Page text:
An extreme increase in search and rescue missions in Orange County, California, is diverting needed resources from wildfire relief efforts, county officials say.
Orange County Sheriff Don Barnes said during an Aug. 26 press conference that there had been a 225 percent increase in the number of “remote rescues” in the county compared to the same period over the last two years. The rescue operations threaten fire relief efforts by diverting needed helicopters.
“The combination of an increase in the number of hikers and the excessive heat we have been experiencing has led to a record number of search and rescue calls in Orange County,” Barnes said.
“This level of call volume may not be sustainable, and even more importantly means many people are recreating outdoors without being prepared.”
Many county residents have turned to local hiking trails because gyms are closed and options for exercise are limited, Barnes said.
County fire officials, who also spoke at the Fullerton Airport press conference, said helicopters from both the Sheriff’s Department and the Orange County Fire Authority (OCFA) are used to respond to wildfire calls.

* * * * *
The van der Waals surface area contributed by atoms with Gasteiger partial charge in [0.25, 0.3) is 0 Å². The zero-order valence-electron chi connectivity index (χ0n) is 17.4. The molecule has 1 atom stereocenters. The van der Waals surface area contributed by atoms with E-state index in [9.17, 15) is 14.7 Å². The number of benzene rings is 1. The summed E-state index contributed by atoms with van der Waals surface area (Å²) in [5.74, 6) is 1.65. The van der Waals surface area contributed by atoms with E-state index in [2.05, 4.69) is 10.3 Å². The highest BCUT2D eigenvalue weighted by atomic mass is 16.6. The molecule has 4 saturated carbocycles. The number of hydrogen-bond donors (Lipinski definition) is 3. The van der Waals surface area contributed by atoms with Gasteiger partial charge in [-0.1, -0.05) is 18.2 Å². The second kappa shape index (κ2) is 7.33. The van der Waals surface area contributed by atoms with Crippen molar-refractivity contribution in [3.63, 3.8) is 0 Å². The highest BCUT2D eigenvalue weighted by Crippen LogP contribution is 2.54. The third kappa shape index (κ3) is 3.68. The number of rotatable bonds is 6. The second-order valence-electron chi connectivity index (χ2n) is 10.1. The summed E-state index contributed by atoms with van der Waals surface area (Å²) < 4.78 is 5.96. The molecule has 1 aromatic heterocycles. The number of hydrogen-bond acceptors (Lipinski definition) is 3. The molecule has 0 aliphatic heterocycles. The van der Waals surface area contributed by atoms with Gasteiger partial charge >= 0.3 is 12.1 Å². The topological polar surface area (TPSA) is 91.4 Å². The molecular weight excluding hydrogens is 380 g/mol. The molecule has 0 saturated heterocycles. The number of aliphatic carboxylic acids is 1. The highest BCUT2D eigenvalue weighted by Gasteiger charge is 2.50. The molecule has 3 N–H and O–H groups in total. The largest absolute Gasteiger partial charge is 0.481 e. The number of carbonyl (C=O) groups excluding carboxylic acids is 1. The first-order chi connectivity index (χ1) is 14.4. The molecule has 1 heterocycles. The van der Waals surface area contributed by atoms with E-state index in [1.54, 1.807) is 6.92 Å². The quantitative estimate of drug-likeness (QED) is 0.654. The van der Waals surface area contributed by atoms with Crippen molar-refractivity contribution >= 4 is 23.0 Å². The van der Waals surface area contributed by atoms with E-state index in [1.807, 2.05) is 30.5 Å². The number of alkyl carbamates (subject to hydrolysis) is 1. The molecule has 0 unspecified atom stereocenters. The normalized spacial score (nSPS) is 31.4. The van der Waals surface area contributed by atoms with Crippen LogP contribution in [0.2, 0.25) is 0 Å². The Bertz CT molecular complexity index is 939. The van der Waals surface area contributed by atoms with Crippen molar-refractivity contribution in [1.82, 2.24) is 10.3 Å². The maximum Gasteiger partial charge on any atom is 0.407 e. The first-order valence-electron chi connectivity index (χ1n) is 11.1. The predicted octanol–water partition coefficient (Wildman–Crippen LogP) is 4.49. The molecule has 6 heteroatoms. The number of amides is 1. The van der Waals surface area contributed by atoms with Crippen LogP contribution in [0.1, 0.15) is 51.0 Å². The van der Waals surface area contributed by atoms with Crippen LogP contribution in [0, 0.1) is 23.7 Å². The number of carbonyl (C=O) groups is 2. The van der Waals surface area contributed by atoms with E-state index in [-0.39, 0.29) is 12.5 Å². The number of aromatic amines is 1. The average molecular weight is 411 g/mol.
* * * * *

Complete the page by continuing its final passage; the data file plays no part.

When a search and rescue mission is called in, the first responders must drop what they are doing and attend to it—even if that means abandoning a dangerous vegetation fire that could potentially affect nearby residents, they said.
If first responders don’t provide services to these rescues, they could turn into genuine emergencies, they added.
OCFA Capt. Dan Dufrene said, “We will always put life before property. And if there is a rescue call, we will respond to that instead of, or in lieu of, responding to a vegetation fire.”
Dufrene said many Fire Authority operations could have easily been avoided if hikers had been just a little prepared.
“Just the other day, we were out on the San Juan Trail for three hikers who had said they were lost and stranded. It turns out when we actually made access to them all they needed was water,” Dufrene said.
The officials advised hikers to better prepare by drinking plenty of water before and during their outings, and by designating a cell phone for emergency use only instead of using it for photos and draining the battery.
They also recommended that hikers research their destinations and let someone know their plans beforehand.
OCFA Chief Brian Fennessy said officials were “appealing to the community, to those who like to go out to recreate.”
“Have fun, but be prepared,” Fennessy said.